• keithrx keithrx

    15 May 2010, 10:09PM

    I have to disagree about this being the first time Karen Gillan showed range or depth. There was a wonderful range of emotions in the Flesh and Stone episode. Most notably the muted fear as she walked through the forest alone, surrounded by angels. There was also a nice touch in the shades of the child in the scene where the doctor tries to reassure her before he leaves her in the forest.. Earlier in the opening episodes she also did a wonderful job with the different emotions or reponses the Doctor can evoke as she first gets to know him. What I've noticed is the naturalness of the facial expressions. This last episode seems to have deepened the character nicely though and is a nice addition to her character development.
    On a different note I've noticed the many echoes of what River said in Forest of the Night turning up in this series so far. There's the clicking of the fingers to open the tardis and the way he faced down the Atraxi spaceship (though he ran instead of swaggering away) in the opening episode and the tying of the doctor with the handcuffs by Amy, which echoes River's tying up of the doctor before she sacrifices herself. Significantly the dreamlord/Doctor taunts Amy in this latest episode with the question "Do you know his real name?", something only River knows of course. Are Amy and River connected in some strange way? The clincher would be if the Doctor tells Amy his real name. But a revelation like that would definitely be a finale type thing.

  • DrinkTea DrinkTea

    15 May 2010, 10:11PM

    Rory: The Doctor will save us, he's really cool. (paraphrasing)

    Next shot he's running down the road looking like a massively un-cool idiot. That was funny.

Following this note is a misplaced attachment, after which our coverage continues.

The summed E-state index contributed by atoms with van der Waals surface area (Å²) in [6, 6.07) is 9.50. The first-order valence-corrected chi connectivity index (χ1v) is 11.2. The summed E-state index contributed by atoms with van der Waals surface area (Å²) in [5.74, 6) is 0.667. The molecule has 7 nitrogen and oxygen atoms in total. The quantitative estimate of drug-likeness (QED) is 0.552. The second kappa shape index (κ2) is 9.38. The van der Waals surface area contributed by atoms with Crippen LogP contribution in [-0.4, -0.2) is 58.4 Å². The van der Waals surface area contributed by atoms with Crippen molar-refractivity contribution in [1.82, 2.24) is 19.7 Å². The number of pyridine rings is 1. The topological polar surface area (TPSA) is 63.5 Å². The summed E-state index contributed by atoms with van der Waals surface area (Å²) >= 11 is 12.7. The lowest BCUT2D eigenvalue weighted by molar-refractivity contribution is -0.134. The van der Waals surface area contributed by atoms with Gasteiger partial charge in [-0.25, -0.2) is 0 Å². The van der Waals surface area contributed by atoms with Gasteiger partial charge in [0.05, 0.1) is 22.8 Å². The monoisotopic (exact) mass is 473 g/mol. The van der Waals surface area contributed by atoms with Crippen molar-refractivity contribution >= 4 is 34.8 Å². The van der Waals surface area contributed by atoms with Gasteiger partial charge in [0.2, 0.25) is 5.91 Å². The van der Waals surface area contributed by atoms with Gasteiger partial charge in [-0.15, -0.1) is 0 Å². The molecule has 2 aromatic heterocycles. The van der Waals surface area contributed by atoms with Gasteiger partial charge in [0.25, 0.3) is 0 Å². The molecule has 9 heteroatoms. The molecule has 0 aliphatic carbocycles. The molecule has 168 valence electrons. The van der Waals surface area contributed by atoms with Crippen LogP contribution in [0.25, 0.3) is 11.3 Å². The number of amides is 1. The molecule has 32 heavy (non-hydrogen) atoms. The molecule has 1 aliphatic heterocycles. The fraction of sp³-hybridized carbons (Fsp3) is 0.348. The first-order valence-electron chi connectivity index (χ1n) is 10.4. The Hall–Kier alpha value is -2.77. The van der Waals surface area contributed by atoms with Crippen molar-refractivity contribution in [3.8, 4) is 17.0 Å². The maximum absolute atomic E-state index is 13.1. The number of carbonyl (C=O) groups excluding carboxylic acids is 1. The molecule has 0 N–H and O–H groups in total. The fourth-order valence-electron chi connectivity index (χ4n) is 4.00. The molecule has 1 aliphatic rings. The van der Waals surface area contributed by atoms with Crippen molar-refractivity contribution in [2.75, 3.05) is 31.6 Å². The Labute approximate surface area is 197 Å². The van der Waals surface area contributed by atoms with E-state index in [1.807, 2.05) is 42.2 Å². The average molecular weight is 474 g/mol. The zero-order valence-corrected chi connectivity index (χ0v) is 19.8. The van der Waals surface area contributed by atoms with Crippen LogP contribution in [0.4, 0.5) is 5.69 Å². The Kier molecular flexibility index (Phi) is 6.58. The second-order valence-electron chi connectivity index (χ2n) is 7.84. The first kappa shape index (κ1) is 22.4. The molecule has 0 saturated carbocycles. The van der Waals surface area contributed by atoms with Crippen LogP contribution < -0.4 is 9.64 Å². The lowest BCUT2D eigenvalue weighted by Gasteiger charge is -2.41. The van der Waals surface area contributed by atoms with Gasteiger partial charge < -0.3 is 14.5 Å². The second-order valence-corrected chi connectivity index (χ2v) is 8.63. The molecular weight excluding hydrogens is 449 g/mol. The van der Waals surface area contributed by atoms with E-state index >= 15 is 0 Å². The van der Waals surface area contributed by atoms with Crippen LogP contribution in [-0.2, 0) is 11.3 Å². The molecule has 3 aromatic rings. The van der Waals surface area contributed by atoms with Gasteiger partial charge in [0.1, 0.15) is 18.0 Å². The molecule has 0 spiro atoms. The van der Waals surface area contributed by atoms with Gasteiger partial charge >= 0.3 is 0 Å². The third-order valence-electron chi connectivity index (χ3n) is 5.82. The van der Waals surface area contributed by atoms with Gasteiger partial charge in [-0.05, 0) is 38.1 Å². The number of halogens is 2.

• felik felik

    15 May 2010, 10:15PM

    Lovely, brilliant Toby Jones - so cuddly and sinister all at the same time!

    Cracking dialogue, seemingly next-to-no budget, the Doctor showing some real character, giving talented Matt Smith a bit more to get his teeth into: classic Doctor Who. You can tell it was written by someone experienced, unlike - and sorry about this but it's true - poor old Mark Gatiss's dismal attempts.

    Stellar stuff.

  • Bravosierra Bravosierra

    15 May 2010, 10:28PM

    I really enjoyed this. While other seasons have been a bit hit and miss (with great moments and some pretty poor episodes) this one has been consistently good.

    The 'which is reality', 'am I awake or dreaming' thing is a common sci-fi trope but it was executed well here.

    I'm not sure I want Rory to be around all the time but the dynamic is an interesting one. Amy loves the excitement and Rory knows that's something he can't give her; but eventually she'll leave and have a normal life, something the Doctor can't give her.

    I loved two beats that said so much. The first, Amy reassuring Rory that she would chose him, while standing much closer to the Doctor and her body language betraying her. The second, the end where the Doctor is totally left out, sort of hppy for them but also, in that moment, alone.

  • HTPBDET HTPBDET

    15 May 2010, 10:49PM

    Cunning character piece? You must be joking.

    This was a story which might have been wonderful, but which is fatally flawed. (Which is not to say that it is not somewhat enjoyable to watch the first time; it just leaves you cold, unengaged and disappointed when "Next Time" appears on screen).

    Those who think Pratchett's criticisms of Dr Who were aimed at RTD have no further to go than this episode.

    A deus ex machina (Latin for "god from the machine") is a plot device whereby a seemingly inextricable problem is suddenly and abruptly solved with the contrived and unexpected intervention of some new character, ability, or object.

    The ridiculous idea of the pollen that survived the near destruction of the Tardis and heated up to cause this conundrum is one of the worst examples of a deus ex macina in the entirety of Dr Who history. And it utterly destroys the effectiveness of the narrative.